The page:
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Your Audience Wants to Know: WHY. . .


People attending speaking events are “Investing:”

  1. Time.

  2. Money.

  3. Opportunity cost. They could be doing a number of different things rather than attending your talk. Being at your event better have more value than being somewhere else!

An event planner or committee chairperson may have chosen and booked you, but it is ultimately your responsibility to make their “Investments” valuable!

Here are ways to promote that important WHY information.

Promotional Material

Whoever hired you for the event will be promoting it. Providing them with content copy, images, and ideas will be appreciated. Who knows more about WHY folks should attend your presentation than you? Personalize that material, as much as possible, for the target audience.


Often advertising flyers and program brochures include the bio of the upcoming speaker. It’s frequently grabbed off someone’s website, and many times, has no connection to the featured talk. Unfortunately, that off-topic information is also used for introducing the speaker. In both instances it is wrong.

Provide a bio relevant to your talk. No one cares where you went to school, how many kids you have, or the fact you collect stamps.

Potential attendees are asking themselves:

  1. WHY should I attend this event?

  2. WHO is the speaker?

  3. WHAT expertise do they have relevant to the talk being promoted?

  4. Will the speaker provide value above the “Investments” of time, money, and opportunity costs?


As just stated, your Introduction is not your bio. As the speaker, it is your responsibility to provide this to the emcee of the event.

Your Introduction should answer three questions:

  1. WHY this subject?

  2. What about your topic should be of interest to the audience?

  3. WHY this speaker?

  4. What are your credentials?

  5. What expertise do you have that gives you the right to speak in front of this audience?

  6. WHY now?

  7. What value does your message have for attendees now?

Expertise  Statement

There are times you’ll have a “Speaking Opportunity” when you will be Introducing Yourself. It could be a presentation, workshop, or class. It may be a situation where the host was a no-show and you, by default, must introduce yourself. In a class or workshop, it is you and the attendees. There is no “master of ceremonies” for the event. Rather than hand your Introduction to an attendee with little or no time to review it, you take charge from the get-go.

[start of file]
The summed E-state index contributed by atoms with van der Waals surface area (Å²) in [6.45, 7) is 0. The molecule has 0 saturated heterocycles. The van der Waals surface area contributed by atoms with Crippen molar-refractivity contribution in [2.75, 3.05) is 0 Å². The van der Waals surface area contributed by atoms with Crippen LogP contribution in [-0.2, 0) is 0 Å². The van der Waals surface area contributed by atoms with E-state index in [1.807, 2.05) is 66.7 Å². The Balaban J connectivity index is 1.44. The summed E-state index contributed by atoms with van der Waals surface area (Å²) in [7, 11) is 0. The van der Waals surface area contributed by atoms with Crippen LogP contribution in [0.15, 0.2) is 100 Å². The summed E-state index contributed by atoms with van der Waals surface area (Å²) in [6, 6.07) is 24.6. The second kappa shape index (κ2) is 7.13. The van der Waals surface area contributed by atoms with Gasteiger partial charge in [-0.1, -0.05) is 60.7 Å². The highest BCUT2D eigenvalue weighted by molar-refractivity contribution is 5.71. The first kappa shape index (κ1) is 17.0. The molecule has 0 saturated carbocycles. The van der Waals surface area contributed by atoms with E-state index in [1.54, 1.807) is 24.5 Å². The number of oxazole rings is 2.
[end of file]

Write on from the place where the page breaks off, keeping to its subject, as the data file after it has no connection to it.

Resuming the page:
Don’t start a workshop, class, or presentation without either having someone introduce you using your formal Introduction, or introduce yourself with an Expertise Statement. Your audience must know why you have the authority to speak on the topic you’re addressing. This is important!

The Expertise Statement is a hybrid between the Elevator Speech and Introduction. A template and example are HERE.

Follow these suggestions for letting your audience know WHY YOU are the speaker, and your presentations will be absolutely, positively – NO SWEAT!


About the Author Fred E. Miller is a speaker, an international coach, and the author of the books, “NO SWEAT Public Speaking!” and “NO SWEAT Elevator Speech!”

Businesses, Individuals, and Organizations hire him because they want to improve their Networking, Public Speaking, and Presentation Skills.

They do this because they know: Speaking Opportunities are Business, Career, and Leadership Opportunities.

They also know: We perceive really great speakers to be Experts, and we like to work with Experts.

He shows them how to: Develop, Practice, and Deliver ‘Knock Your Socks Off Presentations!’ with – NO SWEAT!


  1. Keynote Speaker

  2. Workshop Facilitator

  3. Breakout Sessions

  4. Personal and Group Public Speaking and Presentation Coaching


  1. Lessening The Fear of Public Speaking with – NO SWEAT!

  2. Crafting Your Elevator Speech, Floor by Floor with – NO SWEAT!

  3. Speaking Opportunities are Business, Career, and Leadership Opportunities.

  4. We are All Self-Employed!


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